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Re: [News] Hewlett-Packard Say Linux "Not Smart for VENDORS"

  • Subject: Re: [News] Hewlett-Packard Say Linux "Not Smart for VENDORS"
  • From: "billwg" <billw@xxxxxxxxxxx>
  • Date: Fri, 19 May 2006 12:26:56 GMT
  • Newsgroups: comp.os.linux.advocacy
  • Organization: Road Runner High Speed Online http://www.rr.com
  • References: <2178835.pUsGIJ3P3h@schestowitz.com>
  • Xref: news.mcc.ac.uk comp.os.linux.advocacy:1110652
"Roy Schestowitz" <newsgroups@xxxxxxxxxxxxxxx> wrote in message 
> HP exec on navigating the open-source waters
> http://www.computerworld.com.au/index.php/id;1861543635;fp;2;fpid;4
> ,----[ Quote ]
> |
> | Question:
> |
> |       HP sells PCs installed with Mandriva Linux in Latin America. 
> When could
> | we start seeing such Linux desktops elsewhere?
> |
> | HP exec:
> |
> |       We could do that anytime. We do certify Novell on our 
> desktops. We
> | don't ship desktops with Linux now because the market is not big 
> enough or
> | cohesive enough from a worldwide perspective. We watch it closely,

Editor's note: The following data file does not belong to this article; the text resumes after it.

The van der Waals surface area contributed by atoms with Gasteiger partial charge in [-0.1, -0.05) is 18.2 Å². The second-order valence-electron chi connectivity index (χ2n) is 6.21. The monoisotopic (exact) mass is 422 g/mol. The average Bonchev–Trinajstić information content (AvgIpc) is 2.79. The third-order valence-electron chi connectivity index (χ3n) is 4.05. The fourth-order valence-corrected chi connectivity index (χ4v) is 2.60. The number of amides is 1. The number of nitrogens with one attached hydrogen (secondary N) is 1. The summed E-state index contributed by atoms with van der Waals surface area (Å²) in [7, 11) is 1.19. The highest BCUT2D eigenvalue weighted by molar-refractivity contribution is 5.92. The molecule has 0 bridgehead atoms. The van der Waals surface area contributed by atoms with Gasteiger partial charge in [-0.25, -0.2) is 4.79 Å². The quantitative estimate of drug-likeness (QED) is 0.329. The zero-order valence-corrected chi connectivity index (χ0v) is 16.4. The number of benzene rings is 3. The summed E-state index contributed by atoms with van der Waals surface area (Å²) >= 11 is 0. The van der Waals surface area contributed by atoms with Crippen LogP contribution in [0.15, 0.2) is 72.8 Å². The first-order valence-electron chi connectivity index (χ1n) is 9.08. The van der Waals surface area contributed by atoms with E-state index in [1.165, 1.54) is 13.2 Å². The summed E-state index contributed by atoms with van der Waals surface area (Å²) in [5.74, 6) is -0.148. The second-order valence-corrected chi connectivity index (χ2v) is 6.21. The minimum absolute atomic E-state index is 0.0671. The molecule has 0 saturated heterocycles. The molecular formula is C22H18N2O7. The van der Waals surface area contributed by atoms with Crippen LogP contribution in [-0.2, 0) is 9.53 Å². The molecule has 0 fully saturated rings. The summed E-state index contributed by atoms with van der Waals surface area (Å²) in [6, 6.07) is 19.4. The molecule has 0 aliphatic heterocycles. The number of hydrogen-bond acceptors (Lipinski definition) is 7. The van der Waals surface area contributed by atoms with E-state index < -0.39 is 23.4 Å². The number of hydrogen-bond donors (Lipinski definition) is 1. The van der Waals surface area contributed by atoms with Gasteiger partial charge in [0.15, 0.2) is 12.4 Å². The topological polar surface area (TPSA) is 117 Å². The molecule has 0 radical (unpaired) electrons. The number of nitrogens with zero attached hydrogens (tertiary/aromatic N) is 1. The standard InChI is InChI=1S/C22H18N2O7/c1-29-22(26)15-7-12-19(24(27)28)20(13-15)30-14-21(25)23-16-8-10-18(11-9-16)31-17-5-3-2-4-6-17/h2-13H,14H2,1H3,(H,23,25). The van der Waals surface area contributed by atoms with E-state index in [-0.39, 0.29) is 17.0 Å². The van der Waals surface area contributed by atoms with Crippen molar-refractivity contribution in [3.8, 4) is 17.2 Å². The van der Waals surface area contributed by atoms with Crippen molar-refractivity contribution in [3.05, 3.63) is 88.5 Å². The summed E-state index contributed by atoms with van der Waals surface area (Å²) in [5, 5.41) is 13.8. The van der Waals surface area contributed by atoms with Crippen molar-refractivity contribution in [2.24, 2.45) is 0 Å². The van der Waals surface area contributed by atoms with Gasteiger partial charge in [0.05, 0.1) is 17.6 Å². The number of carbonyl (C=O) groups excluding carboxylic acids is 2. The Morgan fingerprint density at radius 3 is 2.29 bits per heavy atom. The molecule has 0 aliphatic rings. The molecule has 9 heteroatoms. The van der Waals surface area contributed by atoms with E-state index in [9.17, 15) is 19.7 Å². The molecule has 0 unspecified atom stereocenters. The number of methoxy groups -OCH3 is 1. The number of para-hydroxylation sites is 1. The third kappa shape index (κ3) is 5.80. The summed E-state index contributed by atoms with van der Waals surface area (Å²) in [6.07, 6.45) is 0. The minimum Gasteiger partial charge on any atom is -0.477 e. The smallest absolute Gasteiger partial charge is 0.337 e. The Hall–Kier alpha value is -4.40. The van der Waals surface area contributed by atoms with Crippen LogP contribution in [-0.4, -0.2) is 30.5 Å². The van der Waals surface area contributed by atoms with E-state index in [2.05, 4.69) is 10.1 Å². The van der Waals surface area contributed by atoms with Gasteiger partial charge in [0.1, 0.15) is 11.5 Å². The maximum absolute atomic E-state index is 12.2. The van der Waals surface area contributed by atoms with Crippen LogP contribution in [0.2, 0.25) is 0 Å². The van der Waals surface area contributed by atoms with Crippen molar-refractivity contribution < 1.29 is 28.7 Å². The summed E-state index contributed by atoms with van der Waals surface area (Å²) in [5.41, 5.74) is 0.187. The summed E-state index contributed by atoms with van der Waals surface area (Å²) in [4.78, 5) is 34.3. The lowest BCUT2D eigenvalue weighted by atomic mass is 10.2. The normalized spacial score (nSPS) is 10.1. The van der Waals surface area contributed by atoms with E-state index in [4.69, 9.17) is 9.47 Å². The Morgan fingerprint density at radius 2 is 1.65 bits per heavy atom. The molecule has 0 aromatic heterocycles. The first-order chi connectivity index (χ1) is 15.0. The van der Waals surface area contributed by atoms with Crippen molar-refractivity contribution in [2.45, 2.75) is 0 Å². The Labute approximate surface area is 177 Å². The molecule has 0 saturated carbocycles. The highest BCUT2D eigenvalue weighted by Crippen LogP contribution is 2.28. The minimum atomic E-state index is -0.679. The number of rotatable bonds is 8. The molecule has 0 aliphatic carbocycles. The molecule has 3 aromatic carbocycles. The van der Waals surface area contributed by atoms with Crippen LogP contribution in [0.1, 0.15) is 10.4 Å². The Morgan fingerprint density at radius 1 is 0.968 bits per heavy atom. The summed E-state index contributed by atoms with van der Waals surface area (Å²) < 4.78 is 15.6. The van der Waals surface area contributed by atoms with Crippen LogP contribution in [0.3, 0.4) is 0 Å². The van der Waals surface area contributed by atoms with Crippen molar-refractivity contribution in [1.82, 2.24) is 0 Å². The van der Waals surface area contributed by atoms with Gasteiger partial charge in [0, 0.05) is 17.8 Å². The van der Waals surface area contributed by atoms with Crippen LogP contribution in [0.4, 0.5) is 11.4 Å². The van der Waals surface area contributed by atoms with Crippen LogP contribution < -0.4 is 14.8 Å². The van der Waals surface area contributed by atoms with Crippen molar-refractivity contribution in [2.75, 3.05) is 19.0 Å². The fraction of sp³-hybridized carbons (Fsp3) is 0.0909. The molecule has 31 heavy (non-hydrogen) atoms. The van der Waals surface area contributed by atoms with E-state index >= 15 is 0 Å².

> though,
> | as does the Personal Systems Group [PSG]. Our regional groups have 
> the
> | freedom to work more locally if a customer wants it. So we do 
> Mandriva
> | in France and Brazil, and Ubuntu in South Africa. If there is big
> | interest when SUSE Linux Enterprise Desktop 10 from Novell is 
> released,
> | the PSG can turn on a dime and offer it pretty quickly worldwide.
> |
> | I've heard, though, that OEMs are reluctant to install Linux because 
> they
> | get such great marketing dollars and softer incentives such as 
> support
> | from Microsoft when they install Windows. Also, Linux doesn't have a
> | track record of adding new features and making the PC hardware 
> obsolete
> | every three years like Windows. So in the long run, supporting Linux 
> is
> | not smart for the PC vendors.
> `----
> So, it's a matter of _finance_, *NOT* the quality of Linux as an O/S.
Not at all, roy boy!  You conveniently leave out the rest of the quote:

"I'm not sure I would agree with that. Certainly, Microsoft is big 
player in this space and a big partner of ours for desktops and there 
are incentives that come with that. But we made the investment to put 
Linux on a level playing field in the server space. I would assume that 
when the global market is more there for us to jump more deeply into 
Linux on the desktop, we would do it -- making that same investment, so 
it would become a real choice for our customers."

So it is  really a matter of the global market forming, which will never 
happen.  Roy is being dishonest. 

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